While picking up 39 seats to regain control of the House of Representatives is a tall order for the GOP, the political environment is a very tough one for Democrats. Recent polls show that the Democrats' high-profile House Speaker Nancy Pelosi has lost favor with the public. More troubling for Pelosi, moderate Democrats in Congress increasingly feel that she is more of a problem than a plus for their party.
Pollsters routinely ask people whether they approve of disapprove of the job leaders are doing, and they also ask a softer question--whether we have a "favorable" or "unfavorable" opinion of them. When politicians have high unfavorable ratings, it is something to worry about. And Nancy Pelosi's unfavorable ratings are high. In a June Pew poll, 27% had a favorable opinion of her and 50% an unfavorable one. In June last year, those responses were 35% favorable and 41% unfavorable. President Obama has a much higher 56% favorability rating and a much lower unfavorable one (39%).
Pelosi presides over an institution that rarely gets high marks. Congress has diverse and complex responsibilities, and there is always a lot to criticize. But Congress' ratings are unusually low by historical standards, and record numbers of people are saying they want to send their own member of Congress packing. For many, the first female speaker has become a symbol of their dissatisfaction with Washington in general and Congress in particular.
The new issue of American Enterprise Institute's Political Report brought together the evidence. The editors reported that the April Pew rating of Congress was "the lowest rating in the quarter-century of Pew polls." They continued, "Congress' disapproval rating in the May CBS poll was the highest since 1978." According to these pollsters, people's views of their own member, usually more positive than their views of the institution as a whole, were the lowest ever. On Thursday Gallup called the low 2010 marks for Congress "a potentially ominous sign" for the Democratic majority in Congress, and of course, for Pelosi's position as speaker.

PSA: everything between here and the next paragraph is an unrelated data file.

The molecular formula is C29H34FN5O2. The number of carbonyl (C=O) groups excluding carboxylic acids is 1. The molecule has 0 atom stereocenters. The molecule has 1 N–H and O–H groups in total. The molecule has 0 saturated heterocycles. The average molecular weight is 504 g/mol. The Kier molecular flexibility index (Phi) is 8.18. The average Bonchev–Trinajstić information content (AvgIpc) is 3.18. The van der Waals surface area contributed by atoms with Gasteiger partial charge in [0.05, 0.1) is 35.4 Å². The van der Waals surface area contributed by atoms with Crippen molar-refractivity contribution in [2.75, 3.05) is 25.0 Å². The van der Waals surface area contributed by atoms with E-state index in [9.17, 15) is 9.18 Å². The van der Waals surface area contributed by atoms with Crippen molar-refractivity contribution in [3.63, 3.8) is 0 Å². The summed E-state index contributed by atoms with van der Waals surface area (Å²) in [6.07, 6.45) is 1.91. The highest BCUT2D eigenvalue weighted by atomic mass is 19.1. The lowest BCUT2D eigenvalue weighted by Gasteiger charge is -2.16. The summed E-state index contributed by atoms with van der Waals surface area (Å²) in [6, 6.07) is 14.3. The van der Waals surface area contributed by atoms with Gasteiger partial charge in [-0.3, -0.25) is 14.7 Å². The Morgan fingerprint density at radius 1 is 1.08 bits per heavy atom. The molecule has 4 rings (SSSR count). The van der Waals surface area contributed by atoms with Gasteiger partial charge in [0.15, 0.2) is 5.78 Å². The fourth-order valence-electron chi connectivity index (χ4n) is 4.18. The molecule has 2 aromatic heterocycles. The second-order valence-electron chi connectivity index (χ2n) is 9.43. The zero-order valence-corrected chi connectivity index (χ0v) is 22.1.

Dissatisfaction with the powerful speaker has arisen because of her priorities. The health care bill that she shepherded through Congress continues to get mediocre marks overall, and the administration's efforts to sell it to the public don't appear to be changing opinions. In a new Gallup/USA Today poll, 49% said it was a good thing that Congress passed the legislation, but a stubborn 46% said passage was a bad thing. Republicans were as negative as Democrats were positive about the bill. Independents were more negative (51%) than positive (43%).
In another recent Gallup question, 50% favored Congress repealing "all or much" of the health care legislation passed earlier this year, and 45% were opposed. In a late May Pew poll, 39% said they would be more likely to vote for a candidate this fall that supported the health care bill, but almost as many, 35%, said they would be less likely to do so. Republicans, who by every poll measure are more enthusiastic than Democrats about voting this fall, were especially emboldened: 74% of them said say they would be less likely to vote for a candidate who voted for the bill.
Americans also aren't feeling very good about their own financial situations, and they don't think the stimulus bill Pelosi pushed through Congress has worked. A new Pew poll found that 60% say it had not helped the job situation, while only one-third said it had.
Pelosi represents one of the most liberal congressional districts in the country. Her politics reflect the sentiments of her district, and not those of the rest of the country. According to Gallup, in the past two years, Americans have become "increasingly likely to describe the Democratic Party's views as 'too liberal' and less likely to say its views are 'about right.'" In Gallup's latest poll from May, 49%, a near record, called the party too liberal.
The influential Capitol Hill newspaper Roll Call reported this week on growing tensions between the "liberal speaker from San Francisco and her inner circle and moderate members who sense an 'electoral tidal' wave coming their way" in November. As the first female speaker, Pelosi is unusually prominent. She's much better known that her counterpart in the Senate, Majority Leader Harry Reid. She's become a lightning rod, and polls on Pelosi give good reason for Democrats to be nervous about November.
Karlyn Bowman is a senior fellow at AEI.